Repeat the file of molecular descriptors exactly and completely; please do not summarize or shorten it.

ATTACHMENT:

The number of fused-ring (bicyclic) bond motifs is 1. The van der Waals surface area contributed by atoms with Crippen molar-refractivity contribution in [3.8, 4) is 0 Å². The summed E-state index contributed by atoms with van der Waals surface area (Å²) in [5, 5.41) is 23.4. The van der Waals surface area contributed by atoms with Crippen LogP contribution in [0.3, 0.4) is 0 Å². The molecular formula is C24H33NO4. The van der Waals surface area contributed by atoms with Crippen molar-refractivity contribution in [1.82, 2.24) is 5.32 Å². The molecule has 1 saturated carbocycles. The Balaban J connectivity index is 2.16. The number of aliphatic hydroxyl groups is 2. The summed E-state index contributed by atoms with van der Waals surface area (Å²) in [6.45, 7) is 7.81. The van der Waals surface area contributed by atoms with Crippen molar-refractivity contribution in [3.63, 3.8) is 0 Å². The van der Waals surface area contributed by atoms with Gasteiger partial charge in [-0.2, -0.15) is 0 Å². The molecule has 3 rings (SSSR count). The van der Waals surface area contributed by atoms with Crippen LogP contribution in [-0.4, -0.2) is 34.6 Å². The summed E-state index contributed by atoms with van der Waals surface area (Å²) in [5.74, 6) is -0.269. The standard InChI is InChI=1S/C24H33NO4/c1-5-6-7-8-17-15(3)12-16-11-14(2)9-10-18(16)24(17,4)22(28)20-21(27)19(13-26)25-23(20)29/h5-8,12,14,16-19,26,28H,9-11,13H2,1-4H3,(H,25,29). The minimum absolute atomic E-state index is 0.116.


The number of fused-ring (bicyclic) bond motifs is 1. The van der Waals surface area contributed by atoms with Crippen molar-refractivity contribution in [3.8, 4) is 0 Å². The summed E-state index contributed by atoms with van der Waals surface area (Å²) in [5, 5.41) is 23.4. The van der Waals surface area contributed by atoms with Crippen LogP contribution in [0.3, 0.4) is 0 Å². The molecular formula is C24H33NO4. The van der Waals surface area contributed by atoms with Crippen molar-refractivity contribution in [1.82, 2.24) is 5.32 Å². The molecule has 1 saturated carbocycles. The Balaban J connectivity index is 2.16. The number of aliphatic hydroxyl groups is 2. The summed E-state index contributed by atoms with van der Waals surface area (Å²) in [6.45, 7) is 7.81. The van der Waals surface area contributed by atoms with Crippen molar-refractivity contribution in [3.63, 3.8) is 0 Å². The van der Waals surface area contributed by atoms with Gasteiger partial charge in [-0.2, -0.15) is 0 Å². The molecule has 3 rings (SSSR count). The van der Waals surface area contributed by atoms with Crippen LogP contribution in [-0.4, -0.2) is 34.6 Å². The summed E-state index contributed by atoms with van der Waals surface area (Å²) in [5.74, 6) is -0.269. The standard InChI is InChI=1S/C24H33NO4/c1-5-6-7-8-17-15(3)12-16-11-14(2)9-10-18(16)24(17,4)22(28)20-21(27)19(13-26)25-23(20)29/h5-8,12,14,16-19,26,28H,9-11,13H2,1-4H3,(H,25,29). The minimum absolute atomic E-state index is 0.116.